The experiences of the UWA team discussed in this paper indicate that even in a well planned project, there can be challenges that can either cause a change in the approach of the project or slow the process. The challenges multiply when it is a collaborative project between institutions. Due to the different institutional cultures, we have come to realise that perhaps parallel paths, which permit different agenda and paces for each institution, would be more appropriate than to try to get both teams to follow the same path at the same pace. A degree of flexibility is necessary since one model may not cater to the needs of both institutions.

One of the criteria for a team to work well is a "right mix of skills" (Katzenbach & Smith, 1994, p. 47). However, even when a team has the appropriate mix of skilled people, there is no guarantee that it will function well. Our experience indicates that a team member with specific expertise needs to develop the ability to communicate at a level appropriate for the other members of the team in order to achieve consensus. Although decisions related to a particular aspect of the project could be left to the team member with the best knowledge of that aspect, the sense of 'ownership' for all members in a team increases when consensus is sought. Another lesson that we have learnt is related to the 'baton change' ie. when team membership changes. The project leader has to ensure that the new member is updated on project details and is not left to flounder when discussions touch on previous decisions, as well as ensure that the value of the work done previously is acknowledged if new directions are taken. The Forming, Storming, Norming and Performing stages of a team's growth (Scholtes, Joiner & Streibel, 1996) are evident in the collective experiences of the UWA team members. The team has experienced, and will probably continue to experience, the roller coaster ride of collaboration.

Despite the advances in the world of technology, the limitations of technology could require a change in the project plan. Even when there are appropriate technological means to achieve a target, time limitation may dictate the adoption of a less than ideal model. We expect to not only maintain a system that will provide automated suggestions for teaching improvements to academics based on student feedback, but also to continue the system's improvement long after the project period. Thus the 'bottom-up steps' in staff development, or teaching improvement based, perhaps initially only on the low scored items in student ratings, will be evolutionary in nature.

Endnote

  1. SPOT/SET Project [restricted access] http://www.csd.uwa.edu.au/spotset/

References

Ballantyne, R., Borthwick, J. & Packer, J. (2000). Beyond student evaluation of teaching: Identifying and addressing academic staff development needs. Assessment and Evaluation in Higher Education, 25(3), 221-236.

Biggs, J. (1999). Teaching for quality learning at university: What the student does. Buckingham, UK: SRHE and Open University Press.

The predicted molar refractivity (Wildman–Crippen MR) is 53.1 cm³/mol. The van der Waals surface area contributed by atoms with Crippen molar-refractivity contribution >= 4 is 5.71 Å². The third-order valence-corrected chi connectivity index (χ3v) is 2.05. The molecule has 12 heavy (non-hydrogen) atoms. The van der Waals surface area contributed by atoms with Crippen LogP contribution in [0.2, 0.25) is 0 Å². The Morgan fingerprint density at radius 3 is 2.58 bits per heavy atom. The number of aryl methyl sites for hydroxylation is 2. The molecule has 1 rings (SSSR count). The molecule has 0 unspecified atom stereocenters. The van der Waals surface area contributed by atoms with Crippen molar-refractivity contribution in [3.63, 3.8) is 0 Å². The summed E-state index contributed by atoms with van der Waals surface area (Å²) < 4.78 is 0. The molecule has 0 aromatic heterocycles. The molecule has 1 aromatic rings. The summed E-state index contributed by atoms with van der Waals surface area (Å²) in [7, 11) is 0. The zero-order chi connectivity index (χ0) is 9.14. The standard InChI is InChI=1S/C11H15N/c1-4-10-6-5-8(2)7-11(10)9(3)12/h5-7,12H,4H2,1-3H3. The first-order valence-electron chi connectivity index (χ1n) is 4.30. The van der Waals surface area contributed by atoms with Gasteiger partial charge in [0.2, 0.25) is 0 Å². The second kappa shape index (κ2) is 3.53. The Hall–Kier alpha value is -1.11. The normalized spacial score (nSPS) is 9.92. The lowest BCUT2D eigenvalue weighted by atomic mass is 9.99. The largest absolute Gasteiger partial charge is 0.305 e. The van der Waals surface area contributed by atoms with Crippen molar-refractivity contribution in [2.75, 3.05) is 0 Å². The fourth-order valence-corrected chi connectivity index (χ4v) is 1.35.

Black, B., Cannon, R. & Hicks, O. (2000, July). The missing link: Developing the nexus between student feedback surveys and development for teachers. Paper presented at the conference of the Higher Education Research and Development Society of Australasia, Toowoomba, Queensland. http://cleo.murdoch.edu.au/gen/aset/confs/aset-herdsa2000/abstracts/black-abs.html

Braskamp, L., Brandenburg, D. & Ory, J. (1984). Evaluating teaching effectiveness: A practical guide. Newbury Park, CA, USA: Sage.

Hatfield, S. R. (Ed) (1995). The seven principles in action: Improving undergraduate education. Bolton, MA, USA: Anker.

Katzenbach, J. R. & Smith, D. K. (1994). The wisdom of teams. New York, NY, USA: Harper Business.

Marincovich, M. (1999). Using student feedback to improve teaching. In P. Seldin (Ed), Changing practices in evaluating teaching, (pp. 45-69). Bolton, MA, USA: Anker.

Murray, H. G. (1997). Does evaluation of teaching lead to improvement of teaching? The International Journal for Academic Development, 2(1), 8-23.

Ory, J. (2000). Teaching evaluation: Past, present, and future. In M. D. Svinicki (Series Ed) & K. E. Ryan (Vol. Ed), New Directions for Teaching and Learning: No. 83. Evaluating Teaching in Higher Education: A Vision for the Future. San Francisco, CA, USA: Jossey-Bass.

Palmer, P. J. (1998). The courage to teach. San Francisco, CA, USA: Jossey-Bass.

Piccinin, S., Cristi, C. & McCoy, M. (1999). The impact of individual consultation on student ratings of teaching. The International Journal for Academic Development, 4(2), 75-87.

Scholtes, P. R., Joiner, B. L. & streibel, B. J. (1996). The team handbook (2nd ed). Madison, WI, USA: Oriel Incorporated.

Seldin, P. (1997). Using student feedback to improve teaching. To Improve the Academy, 16, 335-346.

Please cite as: Santhanam, E., Martin, K., Goody, A. and Hicks, O. (2001). Bottom-up steps towards closing the loop in feedback on teaching: A CUTSD project. In A. Herrmann and M. M. Kulski (Eds), Expanding Horizons in Teaching and Learning. Proceedings of the 10th Annual Teaching Learning Forum, 7-9 February 2001. Perth: Curtin University of Technology. http://lsn.curtin.edu.au/tlf/tlf2001/santhanam1.html